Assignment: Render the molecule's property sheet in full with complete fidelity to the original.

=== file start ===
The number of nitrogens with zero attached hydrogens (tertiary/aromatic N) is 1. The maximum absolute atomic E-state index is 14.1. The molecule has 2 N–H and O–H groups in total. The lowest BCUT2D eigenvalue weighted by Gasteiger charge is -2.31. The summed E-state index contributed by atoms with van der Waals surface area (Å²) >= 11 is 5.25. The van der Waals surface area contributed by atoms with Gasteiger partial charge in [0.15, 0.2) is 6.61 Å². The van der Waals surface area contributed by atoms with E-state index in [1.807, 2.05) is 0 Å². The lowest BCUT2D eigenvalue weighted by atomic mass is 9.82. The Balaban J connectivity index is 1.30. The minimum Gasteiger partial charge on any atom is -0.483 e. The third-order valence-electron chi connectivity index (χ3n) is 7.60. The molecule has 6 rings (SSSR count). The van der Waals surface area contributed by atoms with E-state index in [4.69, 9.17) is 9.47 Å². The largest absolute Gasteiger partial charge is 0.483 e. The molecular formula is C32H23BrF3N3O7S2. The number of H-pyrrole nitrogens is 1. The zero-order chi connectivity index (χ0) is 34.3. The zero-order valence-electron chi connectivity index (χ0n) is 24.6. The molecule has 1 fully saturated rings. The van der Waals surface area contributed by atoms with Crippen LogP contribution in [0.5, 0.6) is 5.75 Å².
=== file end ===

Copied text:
The number of nitrogens with zero attached hydrogens (tertiary/aromatic N) is 1. The maximum absolute atomic E-state index is 14.1. The molecule has 2 N–H and O–H groups in total. The lowest BCUT2D eigenvalue weighted by Gasteiger charge is -2.31. The summed E-state index contributed by atoms with van der Waals surface area (Å²) >= 11 is 5.25. The van der Waals surface area contributed by atoms with Gasteiger partial charge in [0.15, 0.2) is 6.61 Å². The van der Waals surface area contributed by atoms with E-state index in [1.807, 2.05) is 0 Å². The lowest BCUT2D eigenvalue weighted by atomic mass is 9.82. The Balaban J connectivity index is 1.30. The minimum Gasteiger partial charge on any atom is -0.483 e. The third-order valence-electron chi connectivity index (χ3n) is 7.60. The molecule has 6 rings (SSSR count). The van der Waals surface area contributed by atoms with E-state index in [4.69, 9.17) is 9.47 Å². The largest absolute Gasteiger partial charge is 0.483 e. The molecular formula is C32H23BrF3N3O7S2. The number of H-pyrrole nitrogens is 1. The zero-order chi connectivity index (χ0) is 34.3. The zero-order valence-electron chi connectivity index (χ0n) is 24.6. The molecule has 1 fully saturated rings. The van der Waals surface area contributed by atoms with Crippen LogP contribution in [0.5, 0.6) is 5.75 Å².